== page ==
Opposition is growing to Scott Morrison’s $600 million plan for a new gas plant at Kurri Kurri in NSW.
Demands against his support for a “gas-fired recovery” and spending to expand fossil fuels were at the centre of the 21 May student Climate Strike.
Key unions have also opposed the new project. Allen Hicks, National Secretary of the Electrical Trades Union (ETU), told the Sydney Climate Strike that, “The proposed Kurri Kurri gas peaking generation is a clear example of where a federal government gets it completely wrong. It tried to force the private sector into building a gas peaking station and they said, ‘it’s not viable and we’re not going to do it’.
“So instead of listening to the experts what does the federal government do? They go and grab $600 million of taxpayers’ money and invest it in something that isn’t viable.
“It’s a disgrace that this federal government is wasting tax payers’ dollars on something that it shouldn’t be doing.”
Instead, he argued, the money should be used to, “build some offshore wind… The offshore wind sector provides massive job opportunities to build towers, turbines, sub-sea foundations, cables, offshore substations, and work for maritime workers.”
Offshore wind projects in the Hunter, Illawarra and Eden, near existing fossil fuel reliant communities in NSW alone, have the potential to create 7.2 GW of power as well as thousands of jobs in the maritime, electrical and manufacturing industries.
“The people in the regions around Kurri Kurri, the Hunter Valley, they deserve jobs, they deserve investment. But they don’t deserve something that’s not viable,” said Hicks.
The Maritime Union of Australia (MUA) has also backed the call to fund offshore wind projects: “Government funding could support new port terminals and upgrades of steelworks and cable manufacturers to supply offshore wind projects…
“What we do need is for the Federal Government to build publicly-owned renewable energy so we can rapidly reduce emissions, provide good jobs and a just transition for energy workers,” Glen Williams, MUA Newcastle branch Secretary, said in a recent statement.
Rather than spending public money on another gas project that will create just a handful of jobs and further contribute to global warming, public money should instead be spent on renewable energy.
There is also local opposition to the Kurri Kurri plant in the Hunter Valley. The Gas Free Hunter Alliance joined the Sydney Knitting Nannas, Northern Beaches Climate Action, Lock the Gate, and Coal Fields for Climate Action to protest outside NSW Planning Minister Rob Stokes’ office on 4 June, calling on him to reject the project.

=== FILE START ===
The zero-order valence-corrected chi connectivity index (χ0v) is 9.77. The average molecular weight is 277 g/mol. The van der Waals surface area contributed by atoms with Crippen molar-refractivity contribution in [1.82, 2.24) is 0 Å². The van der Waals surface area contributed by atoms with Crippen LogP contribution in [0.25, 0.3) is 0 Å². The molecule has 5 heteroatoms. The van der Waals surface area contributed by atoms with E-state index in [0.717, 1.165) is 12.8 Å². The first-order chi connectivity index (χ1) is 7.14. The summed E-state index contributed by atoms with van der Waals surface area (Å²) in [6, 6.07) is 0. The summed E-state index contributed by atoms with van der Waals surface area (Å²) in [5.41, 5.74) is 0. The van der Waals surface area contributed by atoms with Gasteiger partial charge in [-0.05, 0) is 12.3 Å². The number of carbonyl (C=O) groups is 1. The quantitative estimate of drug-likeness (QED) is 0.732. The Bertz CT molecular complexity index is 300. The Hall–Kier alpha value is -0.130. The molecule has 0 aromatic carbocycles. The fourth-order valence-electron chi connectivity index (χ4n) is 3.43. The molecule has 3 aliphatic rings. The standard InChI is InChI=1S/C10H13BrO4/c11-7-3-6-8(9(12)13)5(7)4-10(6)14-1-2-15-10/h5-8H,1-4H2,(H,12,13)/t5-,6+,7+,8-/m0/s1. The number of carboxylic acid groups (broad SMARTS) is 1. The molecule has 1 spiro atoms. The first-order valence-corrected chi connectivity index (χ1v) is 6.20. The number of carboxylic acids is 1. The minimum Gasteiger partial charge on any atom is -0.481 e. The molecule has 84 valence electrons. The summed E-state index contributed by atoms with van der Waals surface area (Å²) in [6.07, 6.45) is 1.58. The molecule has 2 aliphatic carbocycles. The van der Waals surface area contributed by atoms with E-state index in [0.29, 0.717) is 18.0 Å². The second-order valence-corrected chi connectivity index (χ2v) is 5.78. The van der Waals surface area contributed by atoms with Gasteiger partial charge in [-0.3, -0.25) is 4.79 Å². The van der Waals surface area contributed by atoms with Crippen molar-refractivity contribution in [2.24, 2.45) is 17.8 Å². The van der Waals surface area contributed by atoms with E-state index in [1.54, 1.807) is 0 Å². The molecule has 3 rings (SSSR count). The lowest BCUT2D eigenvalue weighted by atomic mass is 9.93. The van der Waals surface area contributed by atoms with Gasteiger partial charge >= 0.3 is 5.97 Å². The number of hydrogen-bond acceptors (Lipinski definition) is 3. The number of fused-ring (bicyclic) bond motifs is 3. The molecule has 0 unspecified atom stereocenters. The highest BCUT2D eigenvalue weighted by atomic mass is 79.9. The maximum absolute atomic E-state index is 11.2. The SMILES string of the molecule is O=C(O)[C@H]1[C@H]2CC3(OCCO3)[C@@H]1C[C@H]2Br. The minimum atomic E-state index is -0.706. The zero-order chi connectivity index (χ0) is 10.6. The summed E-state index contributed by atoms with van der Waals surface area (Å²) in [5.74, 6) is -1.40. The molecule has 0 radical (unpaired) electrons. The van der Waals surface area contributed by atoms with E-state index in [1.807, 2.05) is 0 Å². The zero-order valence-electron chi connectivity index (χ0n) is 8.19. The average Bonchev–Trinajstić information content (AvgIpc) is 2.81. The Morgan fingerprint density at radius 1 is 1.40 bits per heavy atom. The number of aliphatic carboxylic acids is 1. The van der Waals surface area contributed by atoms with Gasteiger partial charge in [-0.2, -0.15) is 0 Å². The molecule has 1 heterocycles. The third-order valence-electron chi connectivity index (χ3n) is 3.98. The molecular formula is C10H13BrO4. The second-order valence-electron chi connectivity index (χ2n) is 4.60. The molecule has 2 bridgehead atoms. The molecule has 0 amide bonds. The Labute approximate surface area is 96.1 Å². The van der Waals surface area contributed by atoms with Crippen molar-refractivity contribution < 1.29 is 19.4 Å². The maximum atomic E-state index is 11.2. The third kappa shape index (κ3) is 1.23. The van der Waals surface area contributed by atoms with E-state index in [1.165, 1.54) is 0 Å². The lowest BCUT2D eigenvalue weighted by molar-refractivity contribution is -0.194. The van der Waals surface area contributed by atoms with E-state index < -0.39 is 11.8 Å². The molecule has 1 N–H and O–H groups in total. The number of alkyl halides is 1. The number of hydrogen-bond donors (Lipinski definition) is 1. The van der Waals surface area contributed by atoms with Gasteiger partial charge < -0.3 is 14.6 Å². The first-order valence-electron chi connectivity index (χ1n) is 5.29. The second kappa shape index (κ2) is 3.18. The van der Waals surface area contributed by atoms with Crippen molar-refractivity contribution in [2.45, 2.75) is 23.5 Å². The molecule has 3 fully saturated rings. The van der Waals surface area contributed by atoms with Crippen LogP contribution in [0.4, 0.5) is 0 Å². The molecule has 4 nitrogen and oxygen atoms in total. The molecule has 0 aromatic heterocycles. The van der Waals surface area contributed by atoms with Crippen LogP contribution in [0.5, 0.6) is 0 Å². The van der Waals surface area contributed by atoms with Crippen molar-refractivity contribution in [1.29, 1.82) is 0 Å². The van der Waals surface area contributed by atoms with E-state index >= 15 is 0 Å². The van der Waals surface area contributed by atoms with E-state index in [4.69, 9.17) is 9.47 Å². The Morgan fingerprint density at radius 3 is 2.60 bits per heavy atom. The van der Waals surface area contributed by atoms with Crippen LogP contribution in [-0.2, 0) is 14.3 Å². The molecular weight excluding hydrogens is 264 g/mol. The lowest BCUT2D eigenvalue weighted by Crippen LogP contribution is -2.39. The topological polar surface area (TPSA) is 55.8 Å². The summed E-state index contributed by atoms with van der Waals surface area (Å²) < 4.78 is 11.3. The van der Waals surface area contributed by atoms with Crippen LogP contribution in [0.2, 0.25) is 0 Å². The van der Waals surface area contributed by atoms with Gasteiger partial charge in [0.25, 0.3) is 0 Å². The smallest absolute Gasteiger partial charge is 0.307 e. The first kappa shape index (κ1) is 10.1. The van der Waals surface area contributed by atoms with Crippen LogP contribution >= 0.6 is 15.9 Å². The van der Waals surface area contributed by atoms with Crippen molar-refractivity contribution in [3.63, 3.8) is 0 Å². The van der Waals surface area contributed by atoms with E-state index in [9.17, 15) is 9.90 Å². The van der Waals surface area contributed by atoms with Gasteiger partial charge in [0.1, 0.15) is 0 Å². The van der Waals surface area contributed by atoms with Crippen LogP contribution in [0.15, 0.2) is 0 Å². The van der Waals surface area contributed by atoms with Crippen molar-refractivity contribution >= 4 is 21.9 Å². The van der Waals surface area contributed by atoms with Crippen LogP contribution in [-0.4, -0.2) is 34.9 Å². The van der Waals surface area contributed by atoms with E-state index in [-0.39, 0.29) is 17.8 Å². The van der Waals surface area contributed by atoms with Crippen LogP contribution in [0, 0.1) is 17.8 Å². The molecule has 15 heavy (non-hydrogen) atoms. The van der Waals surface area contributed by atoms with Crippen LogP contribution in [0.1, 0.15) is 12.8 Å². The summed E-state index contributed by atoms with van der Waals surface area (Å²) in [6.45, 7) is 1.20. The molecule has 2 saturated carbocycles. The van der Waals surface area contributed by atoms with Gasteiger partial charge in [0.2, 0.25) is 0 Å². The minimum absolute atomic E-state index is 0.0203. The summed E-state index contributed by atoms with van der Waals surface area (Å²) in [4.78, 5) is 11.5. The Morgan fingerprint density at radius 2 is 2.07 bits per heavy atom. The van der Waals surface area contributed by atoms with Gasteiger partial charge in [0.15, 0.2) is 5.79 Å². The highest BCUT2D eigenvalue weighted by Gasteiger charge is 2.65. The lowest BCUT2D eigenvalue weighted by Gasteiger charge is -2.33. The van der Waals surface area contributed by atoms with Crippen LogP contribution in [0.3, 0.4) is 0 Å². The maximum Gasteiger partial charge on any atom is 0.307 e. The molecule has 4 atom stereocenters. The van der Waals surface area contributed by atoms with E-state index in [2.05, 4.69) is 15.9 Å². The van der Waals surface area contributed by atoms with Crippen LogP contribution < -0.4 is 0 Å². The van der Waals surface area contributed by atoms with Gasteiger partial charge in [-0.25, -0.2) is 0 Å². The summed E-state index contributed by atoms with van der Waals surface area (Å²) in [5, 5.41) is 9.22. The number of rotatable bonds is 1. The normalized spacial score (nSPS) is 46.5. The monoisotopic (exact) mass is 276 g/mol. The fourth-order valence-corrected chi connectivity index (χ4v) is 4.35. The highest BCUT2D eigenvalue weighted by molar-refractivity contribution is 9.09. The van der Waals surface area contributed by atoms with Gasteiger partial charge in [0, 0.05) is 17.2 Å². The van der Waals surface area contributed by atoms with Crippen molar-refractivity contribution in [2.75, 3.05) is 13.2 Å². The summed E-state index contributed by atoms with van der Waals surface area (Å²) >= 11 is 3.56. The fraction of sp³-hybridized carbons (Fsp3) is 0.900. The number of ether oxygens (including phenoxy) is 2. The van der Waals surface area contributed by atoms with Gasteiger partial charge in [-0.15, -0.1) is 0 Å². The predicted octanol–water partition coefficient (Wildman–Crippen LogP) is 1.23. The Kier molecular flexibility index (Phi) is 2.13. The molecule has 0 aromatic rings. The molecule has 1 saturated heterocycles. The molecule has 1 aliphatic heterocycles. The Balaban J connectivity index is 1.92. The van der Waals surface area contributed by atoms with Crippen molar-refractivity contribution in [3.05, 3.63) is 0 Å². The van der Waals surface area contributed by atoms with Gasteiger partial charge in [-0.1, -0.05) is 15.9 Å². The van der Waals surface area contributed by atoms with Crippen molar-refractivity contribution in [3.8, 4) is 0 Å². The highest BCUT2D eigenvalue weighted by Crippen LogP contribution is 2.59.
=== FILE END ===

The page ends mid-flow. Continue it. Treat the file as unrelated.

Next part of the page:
Submissions to the NSW Department of Planning process closed on 9 June, with 241 out of 247 submissions opposed to the plant. Over 10,000 people have signed a petition to the NSW Energy Minister.
“The overwhelming percentage of submissions opposed to the Morrison Government’s foolish Kurri Kurri gas plant demonstrates just how few people would benefit from this polluting project. No one wants this gas-fired failure,” Georgina Woods of the Lock the Gate Alliance said.
The Kurri Kurri site used to be an aluminium smelter and was purchased in 2020 by property developers and Liberal Party donors Jeff McCloy and John Stevens. To justify the $600 million investment, the Morrison government is claiming that the plant will create jobs for the Hunter Valley region and that more gas is needed to replace the closing Liddell power station.
Energy experts have universally rejected this, saying another gas “peaking” plant is not needed.
Another report by Victoria University’s energy policy centre in June concluded that, although there are already three gas-powered peaking plants in NSW, there will be little demand for any of them in the future, let alone the extra electricity produced by Kurri Kurri.
The new plant is also likely to cost at least 50 per cent more to build than the $600 million already committed, it said.
And, despite Morrison’s promise of jobs, the Kurri Kurri project will provide only 600 temporary jobs during construction and just 20 once operational.
Its gas supply is slated to come from the Santos Narrabri project, which, among other things, will threaten the water supply from the Great Artesian Basin and will desecrate Gamilaraay lands in the Piliga forests.
Even after catastrophic bushfires last year, floods this year, record heat waves and rising sea levels, the Liberal government still refuses to invest in renewable energy.
We have to keep fighting to force them to change by continuing to build trade union support, support in universities and schools and the ongoing climate movement. This is the kind of power that can win climate jobs and a just transition.
By Niko Chlopicki